Posted by: ktzefr | October 23, 2013

6 things I missed in my travels…

I love reading travel books.  I have stacks of anthologies.  The best this and that — American writing, women’s writing, travel writing.  Real adventures.  Epiphanies.  Meeting strangers, making friends, connecting.  The best stories plop the reader down amidst the bustle of an Andean market or in the jungles of the Amazon or at a vineyard in Tuscany.  But what about the things you don’t do as a traveler?  The picture not taken?  The treasure not purchased?  Or the amazing, not-to-be missed, popular site not seen?

Here are 6 of my misses…

1) The stunning silver bracelet in Guanajuato.  It was, perhaps, the prettiest bangle I’d seen in a long time, maybe ever, but I thought it was too expensive.  To date, I have not found a nicer  one.  I have also not found a silver bracelet of the same quality that is as cheap as that one.   I walked out of the shop by the plaza that day and into the marvelous sunlight of Mexico’s central mountains.   It’s easy for me to be swayed by natural beauty —  blue skies above and clusters of coral-colored bougainvillea clinging to the adobe walls.   Jewelry can’t compete with beautiful scenery, special moments.  Still, I wish I’d bought the bracelet.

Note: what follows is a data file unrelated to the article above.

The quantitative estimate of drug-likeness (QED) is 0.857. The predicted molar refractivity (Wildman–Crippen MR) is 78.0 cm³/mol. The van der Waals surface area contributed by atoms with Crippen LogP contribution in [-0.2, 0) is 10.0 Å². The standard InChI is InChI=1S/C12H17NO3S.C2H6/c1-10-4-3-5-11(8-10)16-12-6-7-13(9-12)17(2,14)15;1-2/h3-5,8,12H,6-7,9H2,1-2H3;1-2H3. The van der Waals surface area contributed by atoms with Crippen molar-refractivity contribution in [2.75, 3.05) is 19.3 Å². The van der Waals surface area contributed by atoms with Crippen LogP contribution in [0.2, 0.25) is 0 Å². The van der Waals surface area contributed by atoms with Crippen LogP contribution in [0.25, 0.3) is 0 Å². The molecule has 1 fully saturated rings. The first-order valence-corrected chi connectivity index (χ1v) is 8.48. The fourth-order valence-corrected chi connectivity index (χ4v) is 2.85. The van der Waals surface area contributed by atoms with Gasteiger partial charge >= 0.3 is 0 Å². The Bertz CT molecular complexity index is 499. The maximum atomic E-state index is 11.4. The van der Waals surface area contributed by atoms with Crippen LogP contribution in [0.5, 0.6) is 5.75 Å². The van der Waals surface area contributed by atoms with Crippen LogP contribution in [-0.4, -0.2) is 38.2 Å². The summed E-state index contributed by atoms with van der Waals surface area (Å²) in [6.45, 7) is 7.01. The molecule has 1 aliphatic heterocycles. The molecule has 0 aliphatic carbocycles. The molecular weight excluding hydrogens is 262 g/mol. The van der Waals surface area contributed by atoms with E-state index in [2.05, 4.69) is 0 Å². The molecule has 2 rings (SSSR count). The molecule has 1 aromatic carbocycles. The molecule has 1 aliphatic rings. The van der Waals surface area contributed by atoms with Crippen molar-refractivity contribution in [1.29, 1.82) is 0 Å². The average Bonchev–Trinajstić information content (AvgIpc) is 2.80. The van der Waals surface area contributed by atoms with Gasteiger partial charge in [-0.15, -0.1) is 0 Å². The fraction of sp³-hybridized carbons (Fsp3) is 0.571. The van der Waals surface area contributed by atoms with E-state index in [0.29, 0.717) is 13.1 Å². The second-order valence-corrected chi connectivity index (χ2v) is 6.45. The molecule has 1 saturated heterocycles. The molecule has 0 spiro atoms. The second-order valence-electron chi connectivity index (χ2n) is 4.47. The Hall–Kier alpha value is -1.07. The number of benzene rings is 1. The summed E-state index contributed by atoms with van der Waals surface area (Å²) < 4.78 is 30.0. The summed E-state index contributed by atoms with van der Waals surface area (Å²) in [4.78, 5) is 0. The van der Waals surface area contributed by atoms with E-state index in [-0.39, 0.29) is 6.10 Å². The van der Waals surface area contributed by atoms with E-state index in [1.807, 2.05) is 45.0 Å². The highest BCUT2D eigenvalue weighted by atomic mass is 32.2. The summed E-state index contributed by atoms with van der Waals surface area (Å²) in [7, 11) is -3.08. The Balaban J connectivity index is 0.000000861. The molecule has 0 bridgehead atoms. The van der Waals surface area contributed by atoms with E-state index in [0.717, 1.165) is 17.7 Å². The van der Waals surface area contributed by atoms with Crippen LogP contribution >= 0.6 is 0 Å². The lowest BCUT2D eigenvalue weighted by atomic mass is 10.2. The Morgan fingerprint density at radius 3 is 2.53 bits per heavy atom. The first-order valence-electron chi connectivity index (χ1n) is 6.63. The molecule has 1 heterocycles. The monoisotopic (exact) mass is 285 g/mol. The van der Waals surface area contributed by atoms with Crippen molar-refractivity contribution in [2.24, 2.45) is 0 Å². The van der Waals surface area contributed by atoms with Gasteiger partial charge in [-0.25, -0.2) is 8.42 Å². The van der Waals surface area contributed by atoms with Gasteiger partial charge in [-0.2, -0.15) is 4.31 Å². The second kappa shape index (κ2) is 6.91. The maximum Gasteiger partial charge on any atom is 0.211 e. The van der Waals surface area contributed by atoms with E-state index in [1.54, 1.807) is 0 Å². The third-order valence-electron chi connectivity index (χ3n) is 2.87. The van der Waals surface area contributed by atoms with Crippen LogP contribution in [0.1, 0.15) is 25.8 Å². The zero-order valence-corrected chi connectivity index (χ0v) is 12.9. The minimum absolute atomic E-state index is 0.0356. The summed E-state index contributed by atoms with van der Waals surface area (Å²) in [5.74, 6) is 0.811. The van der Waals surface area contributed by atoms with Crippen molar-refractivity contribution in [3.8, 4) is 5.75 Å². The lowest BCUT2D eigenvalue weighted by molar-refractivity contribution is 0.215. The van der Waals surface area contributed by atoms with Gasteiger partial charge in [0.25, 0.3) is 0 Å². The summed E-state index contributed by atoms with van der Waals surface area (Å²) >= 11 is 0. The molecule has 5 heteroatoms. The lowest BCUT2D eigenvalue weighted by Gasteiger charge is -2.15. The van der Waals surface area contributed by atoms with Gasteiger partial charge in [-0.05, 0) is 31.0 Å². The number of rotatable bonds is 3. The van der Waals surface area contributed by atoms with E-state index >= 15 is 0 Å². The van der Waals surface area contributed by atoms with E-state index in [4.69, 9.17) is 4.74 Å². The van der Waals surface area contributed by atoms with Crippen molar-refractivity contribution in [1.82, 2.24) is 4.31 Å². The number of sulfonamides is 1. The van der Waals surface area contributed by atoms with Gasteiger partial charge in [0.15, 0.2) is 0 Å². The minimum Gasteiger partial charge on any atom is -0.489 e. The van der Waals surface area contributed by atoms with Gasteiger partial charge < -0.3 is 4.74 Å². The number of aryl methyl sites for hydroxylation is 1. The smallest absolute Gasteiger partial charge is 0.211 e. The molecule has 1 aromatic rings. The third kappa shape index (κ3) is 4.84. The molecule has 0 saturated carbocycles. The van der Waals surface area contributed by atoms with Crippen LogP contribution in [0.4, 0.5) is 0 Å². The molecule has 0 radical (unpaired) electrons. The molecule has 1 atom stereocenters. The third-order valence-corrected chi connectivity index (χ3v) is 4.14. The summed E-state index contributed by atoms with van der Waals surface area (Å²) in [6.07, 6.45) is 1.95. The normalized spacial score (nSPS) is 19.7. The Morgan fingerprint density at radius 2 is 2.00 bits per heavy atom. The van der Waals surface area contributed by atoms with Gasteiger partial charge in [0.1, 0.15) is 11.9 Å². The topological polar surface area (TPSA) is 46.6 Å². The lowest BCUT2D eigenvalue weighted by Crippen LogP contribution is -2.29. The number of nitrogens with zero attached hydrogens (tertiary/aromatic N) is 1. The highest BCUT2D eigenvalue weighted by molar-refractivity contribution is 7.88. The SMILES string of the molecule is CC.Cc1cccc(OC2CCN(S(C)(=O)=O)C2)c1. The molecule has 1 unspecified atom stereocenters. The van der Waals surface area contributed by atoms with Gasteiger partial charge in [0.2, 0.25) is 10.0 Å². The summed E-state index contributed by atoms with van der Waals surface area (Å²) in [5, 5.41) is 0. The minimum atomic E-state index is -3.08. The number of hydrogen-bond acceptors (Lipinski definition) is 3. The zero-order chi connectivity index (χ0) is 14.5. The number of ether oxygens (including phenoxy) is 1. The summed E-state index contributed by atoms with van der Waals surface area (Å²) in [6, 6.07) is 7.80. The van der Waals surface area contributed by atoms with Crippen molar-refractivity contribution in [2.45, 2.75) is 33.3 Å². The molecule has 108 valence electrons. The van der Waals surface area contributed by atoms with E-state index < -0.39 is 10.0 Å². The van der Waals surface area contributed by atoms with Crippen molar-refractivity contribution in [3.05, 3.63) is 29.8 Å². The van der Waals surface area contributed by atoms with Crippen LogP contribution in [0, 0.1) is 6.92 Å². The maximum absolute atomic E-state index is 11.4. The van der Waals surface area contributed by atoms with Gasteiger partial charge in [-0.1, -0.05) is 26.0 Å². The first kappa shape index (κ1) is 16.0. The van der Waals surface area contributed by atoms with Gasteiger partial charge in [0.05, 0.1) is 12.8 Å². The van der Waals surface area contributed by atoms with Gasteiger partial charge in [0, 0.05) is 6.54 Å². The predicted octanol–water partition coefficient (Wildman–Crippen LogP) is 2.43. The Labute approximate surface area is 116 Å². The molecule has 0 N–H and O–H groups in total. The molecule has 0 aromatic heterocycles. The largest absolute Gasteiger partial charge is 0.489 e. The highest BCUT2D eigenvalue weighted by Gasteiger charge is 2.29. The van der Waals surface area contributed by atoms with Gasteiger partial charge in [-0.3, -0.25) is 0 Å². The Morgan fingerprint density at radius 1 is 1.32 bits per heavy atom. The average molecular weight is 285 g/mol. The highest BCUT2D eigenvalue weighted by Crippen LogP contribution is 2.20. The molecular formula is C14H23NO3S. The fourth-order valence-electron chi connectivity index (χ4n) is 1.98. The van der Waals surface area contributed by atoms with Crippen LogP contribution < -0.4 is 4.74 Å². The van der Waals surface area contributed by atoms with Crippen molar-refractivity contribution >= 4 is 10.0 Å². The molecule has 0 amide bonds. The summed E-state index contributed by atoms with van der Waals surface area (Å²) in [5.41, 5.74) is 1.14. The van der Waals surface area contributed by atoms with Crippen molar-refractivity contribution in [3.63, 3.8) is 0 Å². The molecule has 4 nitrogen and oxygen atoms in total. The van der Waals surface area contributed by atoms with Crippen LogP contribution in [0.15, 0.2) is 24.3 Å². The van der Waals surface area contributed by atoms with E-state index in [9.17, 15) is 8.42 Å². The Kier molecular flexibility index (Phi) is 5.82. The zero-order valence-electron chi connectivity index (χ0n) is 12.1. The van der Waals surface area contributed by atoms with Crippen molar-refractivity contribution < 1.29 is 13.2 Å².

Bougainvillea; Photo:KFawcett

Bougainvillea; Photo:KFawcett

2) The wine in France.  I didn’t drink it.  I was just out of college and not the least bit worldly when my husband and I traveled in France.  We drank Cokes and coffee and ate steaks and fries.  What a loss!  I later learned to love French food in restaurants in the US and in hours of preparing everything from duck a l’orange to chocolate truffles in my own kitchen.  And I’ve had more than enough French wine by now to make up for missing it in France.

3) The morpho butterfly in Tortuguero.  I could have gotten a picture.  The butterfly moved slowly, its huge blue wings dipping and rising as it crossed in front of the boat.  The wings of the morpho are metallic, a blue that sparkles in the sunlight.  We were on one of the canals of Tortuguero on Costa Rica’s Caribbean coast, floating silently between the mangrove trees lining the banks and the tall cecropia and figs leaning over the water.  I got pictures of the monkeys in the trees and the kingfisher birds diving for fish.  But the butterfly?  It came out of nowhere, suddenly, and was so striking in its beauty and graceful movement that all I could do was sit and stare.

4) The catacombs of Rome.  I stopped at the entrance.  I had been in close quarters, on planes and trains and buses and boats for days, but  I could not enter the catacombs.  Claustrophobia had never before bothered me.  I hid under beds and inside boxes and barrels as a kid.  I loved the damp, cool, clay walls of our cellar in Kentucky.   I did elevators in the city with no problem.  I’ve been on a submarine, for goodness sakes.  But, for some reason, at that particular moment in time, I panicked at the thought of following a chain of people through these winding, narrow tunnels under Rome.